PHOENIX — The First Amendment Coalition of Arizona (FAC-AZ) presented its inaugural STAR Award, for “Supporting Transparency and Advocacy Recognition,” to Wendy Halloran, investigative reporter for KPNX-TV (Channel 12), for pursuit of public records relating to her story, “Watching Tony Die.”

Halloran received her award at the 2013 Rocky Mountain Emmy Awards Gala and Auction, Saturday, Oct. 19, 2013, at the University of Phoenix Stadium, in partnership with the Rocky Mountain Southwest Chapter of the National Academy of Television Arts & Sciences (NATAS).

Halloran first requested public records from the Arizona Department of Corrections (“ADOC”) in the fall of 2010, shortly after Anthony Lesterwendy halloran died at the Manzanita Detention Unit in Tucson. As she investigated the incident, Halloran learned that ADOC officers who responded to the call in Lester’s prison cell retrieved a video camera to document the incident. The resulting video depicted the officers’ response to Lester’s suicide attempt.

First request for copy of video denied

In June 2011, Halloran first requested that ADOC make a copy of the video available for inspection and copying. However, ADOC denied her request. In July 2012, Halloran renewed her public records request for the video. ADOC again denied the request, and denied her subsequent request on Sept. 6 as well.

Three days after denying that request, ADOC offered to allow Halloran to view the video, but continued to refuse disclosure of a copy of the video — despite no distinction in the Arizona Public Records Law between the rights of inspection and copying.

Privacy of dead man cited as reason for denial

On Sept. 20, 2012, Halloran viewed the video. She renewed her request for a copy of the video on Sept. 24, and narrowed her request, seeking only the first 12 minutes of the video that involved ADOC’s response to Lester’s injuries. ADOC again denied Halloran’s request, citing only Lester’s “personal privacy” interests – a dubious legal proposition because courts rarely recognize privacy interests of the deceased.

Having exhausted all attempts to convince ADOC to comply with the law and release the video, KPNX and Halloran filed a Special Action against ADOC on Oct. 2, 2012. ADOC continued to resist disclosure of the video, first requesting that the case be transferred to the judge who was presiding over the Lester family’s wrongful death lawsuit, and then filing two separate responses to the lawsuit. In its responses, ADOC asserted for the first time that disclosure of the video could pose a threat to prison safety and security, and prejudice the jury pool in the civil case. In addition, the agency continued to cite the privacy interests of Lester and his family to oppose disclosure of the video – even though Lester’s family did not object to disclosure.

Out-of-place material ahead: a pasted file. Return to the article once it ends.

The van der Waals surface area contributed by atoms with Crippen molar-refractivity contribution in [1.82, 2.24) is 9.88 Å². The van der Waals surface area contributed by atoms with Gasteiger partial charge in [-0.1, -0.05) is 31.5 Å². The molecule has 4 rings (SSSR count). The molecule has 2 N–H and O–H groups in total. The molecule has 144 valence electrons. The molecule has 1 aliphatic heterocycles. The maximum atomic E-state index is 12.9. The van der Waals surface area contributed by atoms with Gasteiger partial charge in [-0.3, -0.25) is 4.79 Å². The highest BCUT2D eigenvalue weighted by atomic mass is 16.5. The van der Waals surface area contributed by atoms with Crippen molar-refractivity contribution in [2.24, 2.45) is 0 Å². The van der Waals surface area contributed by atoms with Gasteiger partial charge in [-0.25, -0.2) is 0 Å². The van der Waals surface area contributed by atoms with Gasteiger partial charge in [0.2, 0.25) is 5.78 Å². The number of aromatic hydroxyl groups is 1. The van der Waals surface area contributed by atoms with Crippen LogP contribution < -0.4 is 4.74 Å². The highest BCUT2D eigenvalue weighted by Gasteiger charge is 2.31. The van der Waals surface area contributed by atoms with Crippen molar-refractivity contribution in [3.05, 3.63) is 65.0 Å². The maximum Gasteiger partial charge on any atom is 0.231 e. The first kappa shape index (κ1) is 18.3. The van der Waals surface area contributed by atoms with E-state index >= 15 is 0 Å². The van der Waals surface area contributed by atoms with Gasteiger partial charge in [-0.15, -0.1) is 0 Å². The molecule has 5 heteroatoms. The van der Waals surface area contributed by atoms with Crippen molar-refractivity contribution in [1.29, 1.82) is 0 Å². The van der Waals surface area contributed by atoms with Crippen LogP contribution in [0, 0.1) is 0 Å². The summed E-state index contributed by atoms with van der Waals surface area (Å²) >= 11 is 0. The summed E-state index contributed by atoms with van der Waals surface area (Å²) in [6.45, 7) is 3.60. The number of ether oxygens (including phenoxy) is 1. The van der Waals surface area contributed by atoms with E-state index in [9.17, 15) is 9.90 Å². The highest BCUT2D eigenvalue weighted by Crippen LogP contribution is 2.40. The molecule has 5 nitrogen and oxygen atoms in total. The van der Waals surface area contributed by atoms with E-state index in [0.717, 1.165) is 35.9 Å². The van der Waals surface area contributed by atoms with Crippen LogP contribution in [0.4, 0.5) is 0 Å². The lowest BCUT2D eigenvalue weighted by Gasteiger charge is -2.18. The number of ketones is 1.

Judge orders release of video

On Nov. 21, 2012, Arizona Superior Court Judge David M. Talamante ordered ADOC to produce the video to KPNX and Halloran, finding that ADOC failed to meet its burden to withhold the video under the Arizona Public Records Law. Judge Talamante rejected all of ADOC’s arguments, and suggested he was inclined to grant KPNX’s request for attorneys’ fees. ADOC later agreed to pay more than $26,000.00 in attorneys’ fees to KPNX as a result of its wrongful denial of Halloran’s public records requests.

Halloran’s dogged pursuit of public records in the face of more than two years of stonewalling by ADOC led to the most accurate depiction of what happened to Tony Lester: the video showing exactly how ADOC’s officers responded to his injuries. She sought out informed opinions and analysis from prison experts and mental health experts. Nationally renowned expert Dr. James Gilligan watched the video and called it shocking and unconscionable. At bottom, Halloran’s persistence and pursuit of public records will continue to shed light on Arizona’s prison system and the State’s treatment of prison inmates – an area of critical public concern.

“The legacy of the First Amendment is a right to a free press and open government. The STAR Award celebrates and honors those meritorious efforts to keep our government transparent in the tradition of the First Amendment,” said Morgan Loew, president of the First Amendment Coalition of Arizona and an investigative reporter for KPHO-TV (Channel 5), the CBS affiliate in Phoenix.